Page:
But it is testimony to the strength of Christian community, a community of people dedicated to living their lives in faith in Christ Jesus, that even in those most terrible of events, the church here not only survived but continued to thrive. So it is that the love of God wins through even the bleakest of times. And so it is that this church has seen times of great joy and celebration, and times of great hardship, as we look back over the past. A past through which people sought-out the presence and guidance of God; a past where people strove to live-out their faith and share their faith with others;
This church anniversary, then, provides the opportunity to reflect upon what God has done through this church community over the last 70+ years. It is a time to reflect upon our experience of God being (as it says in Psalm 46) our refuge and strength in times of trouble, thus there is no cause to fear – even though change is all about us – and not necessarily change for the better!
You know, when people voice concern for the future of the church – we can turn to the biblical theme of the ‘remnant’. It is a theme that resides deep within the biblical story of the faithfulness and obedience of God’s people. Now, we are used to thinking of a remnant as being a ‘left-over’ piece of cloth or carpet, being sold-off cheap because it is the ‘end-of-a-roll’, or an odd shape or size, of little value. But the Biblical idea of remnant is very different.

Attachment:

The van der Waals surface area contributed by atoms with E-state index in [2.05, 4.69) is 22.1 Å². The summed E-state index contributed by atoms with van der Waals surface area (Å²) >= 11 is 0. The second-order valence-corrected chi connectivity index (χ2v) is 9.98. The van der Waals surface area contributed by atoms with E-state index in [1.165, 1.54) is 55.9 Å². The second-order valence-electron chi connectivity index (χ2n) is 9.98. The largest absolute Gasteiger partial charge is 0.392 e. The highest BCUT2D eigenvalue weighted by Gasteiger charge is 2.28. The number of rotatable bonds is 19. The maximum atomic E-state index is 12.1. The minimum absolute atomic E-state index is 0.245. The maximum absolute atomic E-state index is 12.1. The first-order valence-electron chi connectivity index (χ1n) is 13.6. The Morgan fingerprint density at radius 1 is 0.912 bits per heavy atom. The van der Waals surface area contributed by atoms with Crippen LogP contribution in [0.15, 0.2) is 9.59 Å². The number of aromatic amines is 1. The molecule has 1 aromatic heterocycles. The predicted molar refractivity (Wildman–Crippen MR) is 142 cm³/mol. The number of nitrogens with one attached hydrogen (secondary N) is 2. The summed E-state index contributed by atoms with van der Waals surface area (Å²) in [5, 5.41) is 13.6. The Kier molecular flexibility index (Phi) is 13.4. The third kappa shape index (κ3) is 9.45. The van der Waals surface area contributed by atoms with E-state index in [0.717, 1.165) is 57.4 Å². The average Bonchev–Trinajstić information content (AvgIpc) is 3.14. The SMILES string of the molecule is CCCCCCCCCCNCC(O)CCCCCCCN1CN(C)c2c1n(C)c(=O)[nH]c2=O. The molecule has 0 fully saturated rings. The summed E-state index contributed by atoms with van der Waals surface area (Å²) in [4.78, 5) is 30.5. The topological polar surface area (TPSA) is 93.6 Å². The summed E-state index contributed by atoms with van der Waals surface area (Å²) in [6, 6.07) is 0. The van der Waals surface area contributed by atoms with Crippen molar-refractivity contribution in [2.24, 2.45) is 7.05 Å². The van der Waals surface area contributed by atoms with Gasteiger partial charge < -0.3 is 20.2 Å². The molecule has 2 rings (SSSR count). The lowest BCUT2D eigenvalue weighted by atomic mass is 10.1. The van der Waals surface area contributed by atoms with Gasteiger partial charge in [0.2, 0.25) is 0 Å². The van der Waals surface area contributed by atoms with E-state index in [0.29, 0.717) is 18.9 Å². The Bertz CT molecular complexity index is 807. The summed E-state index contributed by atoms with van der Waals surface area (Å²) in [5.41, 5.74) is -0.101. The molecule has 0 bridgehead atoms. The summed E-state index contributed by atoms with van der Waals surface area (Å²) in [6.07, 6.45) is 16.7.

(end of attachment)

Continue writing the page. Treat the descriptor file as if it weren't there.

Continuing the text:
One example of the biblical ‘remnant’ is the story of the Noah. In the messiness of a corrupt culture, God was gracious and chose Noah, who is described as ‘blameless’: Noah, who ’walked with God’, his family and the animals survived on the Ark. They were God’s ‘remnant’ from whom the earth was once again re-populated. The theme of God’s ‘remnant’ appears again and again throughout the Old Testament. In whatever calamity befalls God’s people, always there is a hint of God’s grace in the survival of the ‘remnant’. Throughout the history of God’s people, the same pattern appears – the disaster, followed by a diminished number of people, and then the survival of a seeming ‘handful’ of people – faithful and obedient people, who are not so much the end, but a new beginning. They are called to continue witnessing to God’s love, made known to us in Christ Jesus, to the world around us.
Yes, the church is God’s remnant. In the messiness of the culture, God inspired a group of people 70 some years ago to come together, just like Noah’s family, and listen to the guidance of God; people who were willing to obey God’s directive to make this ark in the midst of this community. You know there were nay sayers just like there were around Noah, yet faithfully and obediently this small group of God’s remnant, built this sanctuary and gathered as a community of faith and headed out onto the seas with great hope for the future.